Most would argue that individuals with type 2 diabetes and another risk factor are at high risk of cardiovascular events. In order to achieve a 30-40% LDL cholesterol lowering, at least a moderate dosage of statin (rosuvastatin 5-10 mg per day, atorvastatin 10-20 mg per day, simvastatin 20-40 mg per day, or pravastatin, lovastatin, or fluvastatin 40-80 mg per day) should be used.
Individuals with diabetes who have CVD should be considered for maximal intensity statin or combination therapy. When the NCEP LDL cholesterol target is not achieved with a statin alone, or where statins are not tolerable, combination therapy with etezimibe, bile acid sequestrants, or high-dose niacin should be considered. The major clinical concerns with higher doses of statins are liver toxicity and myopathy. However, the available statins across the range of approved dosages have a good safety and tolerability record, with elevation of liver enzymes > 3 times the upper limit of normal reported in < 1.5% and clinically significant myopathy (creatine phosphokinase ≥ 10 times the upper limit of normal) in < 0.3% of participants in large clinical trials.26-27
Beyond LDL cholesterol lowering
Non-HDL cholesterol. Non-HDL cholesterol is the second therapeutic target according to the ATP III in individuals with triglyceride levels > 200 mg/dl. The therapeutic options for patients with LDL cholesterol < 100 mg/dl (< 70 mg if at very high risk) on statins to lower non-HDL cholesterol to target (< 130 mg/dl) include combination therapy with a fibrate or niacin or alternatively raising the dose of statin or switching to a more potent statin. Fibrates lower triglyceride levels more efficiently than do statins (Table 2) and might be preferred in individuals with significantly elevated triglycerides (e.g., > 300 mg/dl) and at-goal LDL cholesterol values. Fibrate therapy is the first line of treatment for individuals with triglyceride levels > 500 mg/dl in whom triglyceride lowering is given first priority.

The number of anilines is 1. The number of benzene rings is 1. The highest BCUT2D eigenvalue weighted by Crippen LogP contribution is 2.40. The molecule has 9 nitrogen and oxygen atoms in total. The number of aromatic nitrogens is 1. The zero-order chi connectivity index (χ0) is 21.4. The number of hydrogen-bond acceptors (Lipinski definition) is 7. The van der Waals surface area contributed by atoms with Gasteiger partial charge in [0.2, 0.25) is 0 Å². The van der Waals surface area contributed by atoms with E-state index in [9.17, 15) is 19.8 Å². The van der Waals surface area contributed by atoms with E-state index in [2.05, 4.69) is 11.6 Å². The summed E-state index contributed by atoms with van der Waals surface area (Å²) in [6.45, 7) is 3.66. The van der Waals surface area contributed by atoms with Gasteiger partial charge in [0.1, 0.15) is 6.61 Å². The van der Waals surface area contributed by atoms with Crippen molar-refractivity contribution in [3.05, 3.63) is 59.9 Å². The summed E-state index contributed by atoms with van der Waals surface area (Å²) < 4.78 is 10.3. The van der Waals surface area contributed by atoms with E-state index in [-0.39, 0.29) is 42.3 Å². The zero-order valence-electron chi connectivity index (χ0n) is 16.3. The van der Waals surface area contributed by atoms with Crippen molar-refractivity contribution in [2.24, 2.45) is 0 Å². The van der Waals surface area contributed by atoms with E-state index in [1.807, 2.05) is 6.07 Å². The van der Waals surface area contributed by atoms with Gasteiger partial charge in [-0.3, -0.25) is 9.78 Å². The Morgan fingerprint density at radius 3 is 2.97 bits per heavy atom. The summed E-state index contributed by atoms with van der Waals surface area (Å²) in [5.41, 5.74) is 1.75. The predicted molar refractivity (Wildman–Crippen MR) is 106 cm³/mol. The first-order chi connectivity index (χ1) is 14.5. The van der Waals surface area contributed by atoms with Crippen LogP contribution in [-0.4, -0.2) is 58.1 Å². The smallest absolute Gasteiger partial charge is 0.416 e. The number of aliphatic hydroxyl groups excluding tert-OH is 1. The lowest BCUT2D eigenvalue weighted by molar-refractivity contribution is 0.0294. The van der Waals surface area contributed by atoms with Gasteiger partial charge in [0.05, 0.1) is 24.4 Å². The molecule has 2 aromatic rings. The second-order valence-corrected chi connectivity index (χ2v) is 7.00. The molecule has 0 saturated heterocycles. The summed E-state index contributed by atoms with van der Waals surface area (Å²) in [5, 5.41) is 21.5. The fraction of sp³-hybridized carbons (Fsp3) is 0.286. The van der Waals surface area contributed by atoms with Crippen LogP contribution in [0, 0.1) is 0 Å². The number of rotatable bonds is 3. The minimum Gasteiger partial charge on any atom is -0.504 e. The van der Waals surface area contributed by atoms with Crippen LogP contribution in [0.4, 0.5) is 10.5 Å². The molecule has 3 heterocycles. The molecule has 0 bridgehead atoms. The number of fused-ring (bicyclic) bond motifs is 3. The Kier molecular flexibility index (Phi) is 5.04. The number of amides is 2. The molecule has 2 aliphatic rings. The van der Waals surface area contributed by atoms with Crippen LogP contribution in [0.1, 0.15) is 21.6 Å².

HDL cholesterol. The ATP III and the ADA indicate that in high-risk patients with HDL cholesterol levels < 40 mg/dl (< 50 mg/dl in women, according to the ADA), HDL cholesterol raising should be considered, although neither guideline defines a target level. The current limitations in being able to significantly raise HDL cholesterol and the gaps in the understanding of the consequences of HDL-raising interventions on atherogenesis make it premature to construct formal recommendations. This is not to say that fibrates and niacin, the two agents most commonly recommended for HDL raising, do not have value in treatment of dyslipidemia.
The strategy underlying the addition of a second or third agent is to optimize improvements in the lipid profile achieved by initial (usually statin) therapy. This strategy is based on the empirical assumption that further improvement in the lipid profile beyond that initially achieved will yield additional CVD benefit. However, there are as yet no controlled clinical trials comparing statin monotherapy with combination treatment.
It has been clearly shown that the addition of ezetimibe to a statin will lower LDL cholesterol to goal more often than statin monotherapy will.28 Bile acid sequestrants may also help to lower LDL cholesterol but should be used with caution because they have a triglyceride-raising effect in hypertriglyceridemic patients.29
It is also clear that achievement of all three lipid goals is more likely with statin plus fibrate or statin plus niacin combinations.30-32 However, the added complexity and risks of combination therapy in the absence of persuasive clinical trial evidence for additional CVD benefit must place some limitations on the use of these combinations. The presence of CVD should be a clear indication. In those without evident CVD, it would seem appropriate for patients above the age of 40 years or with another major CVD risk factor, such as hypertension. The presence of renal disease is a relative contraindication.
When using combination therapy, patients should be advised to promptly report unexplained muscle complaints. Fenofibrate appears to have significantly fewer pharmacokinetic interactions with statins compared with gemfibrozil, a consideration to take into account when using fibrate-plus-statin combinations.33 Additionally, in combination therapy, high-dose statins should be avoided to reduce the risk of myopathy. Because of potential worsening of hyperglycemia with niacin, high doses of niacin (> 2,000 mg) should be used with care, and avoidance of niacin is prudent for individuals with poor glycemic control (i.e., hemoglobin A1c > 8%). In addition, adjustment of anti-hyperglycemic therapy may be required.
Finally, ongoing clinical trials in specific diabetic populations evaluating the effect of fibrates alone (the Fenofibrate Intervention and Event Lowering in Diabetes Study) or in combination with statin (the Action to Control Cardiovascular Risk in Diabetes Study) may provide some evidence for more specific recommendations for the management of diabetic dyslipidemia.
Maria P. Solano, MD, is an assistant professor of medicine, and Ronald B. Goldberg, MD, is a professor of medicine in the Division of Diabetes, Endocrinology, and Metabolism, Diabetes Research Institute at the Miller School of Medicine of the University of Miami in Florida.
- American Diabetes Association